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Research: Sawmill Database

Alpha-Numeric Key: NE-10
Corporate Name: Bon Wier Lumber Company
Local Name: Bonwier or Long Leaf
Owner Name: Bon Wier Lumber Company. Also known as the Long Leaf Lumber Company. B. F. Bonner and R. W. Wier. Marketing in 1907 handled by the Texas and Louisiana Lumber Company; in 1908 by R. W. Wier Lumber Company. West Lumber Company.
Location: Bonwier, a few miles west of Sabine River, on the Jasper and Eastern
County: Newton
Years in Operation: 11 years
Start Year: 1905
End Year: 1915
Decades: 1900-1909,1910-1919
Period of Operation: About 1905 to 1915
Town: Bon Wier or Long Leaf
Company Town: 2
Peak Town Size: Unknown
Mill Pond:
Type of Mill: Timbers and ties. Speciality of sawn timbers.
Sawmill Pine Sawmill Hardwood Sawmill Cypress Sawmill
Planer Planer Only Shingle Paper
Plywood Cotton Grist Unknown
Other
Power Source: Steam
Horse Mule Oxen Water
Water Overshot Water Turbine Diesel Unknown
Pit Steam Steam Circular Steam Band
Gas Electricity Other
Maximum Capacity: 45000: 1908
Capacity Comments: 45,000 feet daily in 1908, possibly 80,000 feet daily by 1909
Produced:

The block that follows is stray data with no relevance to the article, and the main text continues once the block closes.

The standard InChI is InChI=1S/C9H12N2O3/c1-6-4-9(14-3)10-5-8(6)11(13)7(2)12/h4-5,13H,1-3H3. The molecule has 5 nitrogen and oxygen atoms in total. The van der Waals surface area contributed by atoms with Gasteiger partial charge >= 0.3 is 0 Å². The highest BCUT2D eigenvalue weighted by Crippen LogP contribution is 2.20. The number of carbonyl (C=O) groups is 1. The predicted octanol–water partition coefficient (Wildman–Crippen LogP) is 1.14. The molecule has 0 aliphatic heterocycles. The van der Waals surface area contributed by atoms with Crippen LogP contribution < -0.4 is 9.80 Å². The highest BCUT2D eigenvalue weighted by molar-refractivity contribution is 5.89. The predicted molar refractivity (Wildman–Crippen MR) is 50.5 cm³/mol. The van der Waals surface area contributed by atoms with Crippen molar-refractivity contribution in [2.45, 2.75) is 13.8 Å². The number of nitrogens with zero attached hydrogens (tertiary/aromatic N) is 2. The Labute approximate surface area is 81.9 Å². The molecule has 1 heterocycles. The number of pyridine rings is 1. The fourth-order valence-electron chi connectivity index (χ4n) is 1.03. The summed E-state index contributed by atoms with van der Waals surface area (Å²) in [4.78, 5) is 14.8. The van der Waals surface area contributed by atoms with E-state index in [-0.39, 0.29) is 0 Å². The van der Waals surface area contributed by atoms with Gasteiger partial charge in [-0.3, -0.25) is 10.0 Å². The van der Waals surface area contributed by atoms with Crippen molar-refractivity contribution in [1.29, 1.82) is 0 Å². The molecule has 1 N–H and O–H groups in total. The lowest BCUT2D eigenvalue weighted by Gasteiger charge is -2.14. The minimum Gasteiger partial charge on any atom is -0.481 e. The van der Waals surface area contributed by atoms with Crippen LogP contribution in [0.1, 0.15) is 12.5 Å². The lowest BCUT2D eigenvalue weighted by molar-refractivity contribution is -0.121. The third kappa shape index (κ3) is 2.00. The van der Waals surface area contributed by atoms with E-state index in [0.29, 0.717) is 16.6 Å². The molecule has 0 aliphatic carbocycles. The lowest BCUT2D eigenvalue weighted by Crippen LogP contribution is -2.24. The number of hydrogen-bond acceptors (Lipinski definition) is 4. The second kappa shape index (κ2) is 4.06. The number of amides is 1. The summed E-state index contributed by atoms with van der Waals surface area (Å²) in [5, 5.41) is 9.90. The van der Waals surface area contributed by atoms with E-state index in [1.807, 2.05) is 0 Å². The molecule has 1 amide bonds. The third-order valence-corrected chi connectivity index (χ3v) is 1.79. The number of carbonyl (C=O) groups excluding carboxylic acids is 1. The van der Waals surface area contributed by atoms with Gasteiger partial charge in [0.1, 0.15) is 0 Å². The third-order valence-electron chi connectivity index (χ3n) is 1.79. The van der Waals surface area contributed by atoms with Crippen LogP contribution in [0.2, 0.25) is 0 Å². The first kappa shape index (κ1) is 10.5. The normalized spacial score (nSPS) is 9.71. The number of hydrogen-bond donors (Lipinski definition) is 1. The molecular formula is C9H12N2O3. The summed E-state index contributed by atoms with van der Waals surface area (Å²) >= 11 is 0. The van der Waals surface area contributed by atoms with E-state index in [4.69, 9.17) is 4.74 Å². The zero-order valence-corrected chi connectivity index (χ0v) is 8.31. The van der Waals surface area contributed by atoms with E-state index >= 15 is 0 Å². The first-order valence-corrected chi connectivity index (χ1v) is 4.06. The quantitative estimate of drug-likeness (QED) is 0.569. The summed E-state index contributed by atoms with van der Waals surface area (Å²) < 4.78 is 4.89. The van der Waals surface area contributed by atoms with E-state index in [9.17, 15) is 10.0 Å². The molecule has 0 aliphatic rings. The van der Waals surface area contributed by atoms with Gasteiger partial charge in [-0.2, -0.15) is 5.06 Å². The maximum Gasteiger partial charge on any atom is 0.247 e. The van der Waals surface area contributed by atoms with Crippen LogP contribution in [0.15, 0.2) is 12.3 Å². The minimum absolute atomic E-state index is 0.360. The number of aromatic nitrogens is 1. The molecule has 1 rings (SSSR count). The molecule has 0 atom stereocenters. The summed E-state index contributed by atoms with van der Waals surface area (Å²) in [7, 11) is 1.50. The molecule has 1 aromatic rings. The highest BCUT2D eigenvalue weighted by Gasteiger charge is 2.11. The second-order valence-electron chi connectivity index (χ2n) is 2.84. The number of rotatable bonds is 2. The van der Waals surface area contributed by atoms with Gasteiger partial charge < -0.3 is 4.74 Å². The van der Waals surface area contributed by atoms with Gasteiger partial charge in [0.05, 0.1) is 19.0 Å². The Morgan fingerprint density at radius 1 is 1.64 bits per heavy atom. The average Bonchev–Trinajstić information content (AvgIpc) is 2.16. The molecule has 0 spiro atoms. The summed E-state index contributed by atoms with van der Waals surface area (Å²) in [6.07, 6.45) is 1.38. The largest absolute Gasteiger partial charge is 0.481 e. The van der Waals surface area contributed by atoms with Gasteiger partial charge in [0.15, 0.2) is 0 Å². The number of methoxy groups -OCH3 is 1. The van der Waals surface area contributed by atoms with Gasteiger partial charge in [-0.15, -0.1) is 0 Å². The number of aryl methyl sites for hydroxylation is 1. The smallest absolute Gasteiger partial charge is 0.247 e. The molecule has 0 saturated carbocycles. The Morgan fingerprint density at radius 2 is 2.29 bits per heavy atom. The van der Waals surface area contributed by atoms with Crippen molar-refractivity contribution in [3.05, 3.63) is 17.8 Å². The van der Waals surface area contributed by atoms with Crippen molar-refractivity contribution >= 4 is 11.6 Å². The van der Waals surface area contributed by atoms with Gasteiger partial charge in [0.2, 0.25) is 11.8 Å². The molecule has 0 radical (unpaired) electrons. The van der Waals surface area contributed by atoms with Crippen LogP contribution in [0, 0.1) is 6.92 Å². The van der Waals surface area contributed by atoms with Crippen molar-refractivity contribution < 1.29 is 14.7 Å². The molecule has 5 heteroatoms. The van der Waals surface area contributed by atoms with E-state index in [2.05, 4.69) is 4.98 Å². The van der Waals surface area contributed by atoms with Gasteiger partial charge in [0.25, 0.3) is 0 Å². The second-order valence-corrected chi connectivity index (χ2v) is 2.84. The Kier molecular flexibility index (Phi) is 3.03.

Rough Lumber Planed Lumber Crossties Timbers
Lathe Ceiling Unknown Beading
Flooring Paper Plywood Particle Board
Treated Other
Equipment: Circular sawmill
Company Tram:
Associated Railroads: Jasper and Eastern (later Gulf Colorado and Santa Fe)
Historicial Development: The mill of the Bonwier Lumber Company at Bonwier appeared in the January 1907 published records of the Lumbermen's Credit Association (LCA). No mill at Bonwier appeared in the published records of the LCA for January 1905. It is possible that the mill was also known as the Long Leaf Lumber Company and may have been a contract mill of the Texas and Louisiana Lumber Company. The mill was built about 1905 as a circular saw sawmill capable of cutting 45,000 board feet per day. It was announced in the Southern Industrial and Lumber Review in December 1908 that plans were being made to tear down this mill in order to erect a larger 80,000 feet mill on the site. Its speciality of sawn timbers required a larger circular saw, rather than a band, and the company had ordered the equipment and additional machinery. The new cutting capacity was expected to be used within a month. Southern Lumberman reported in July 1908 that the West Lumber Company had gained control of the mill.
Research Date: JKG 12-29-93, MCJ 04-11-96
Prepared By: J. Gerland, M. Johnson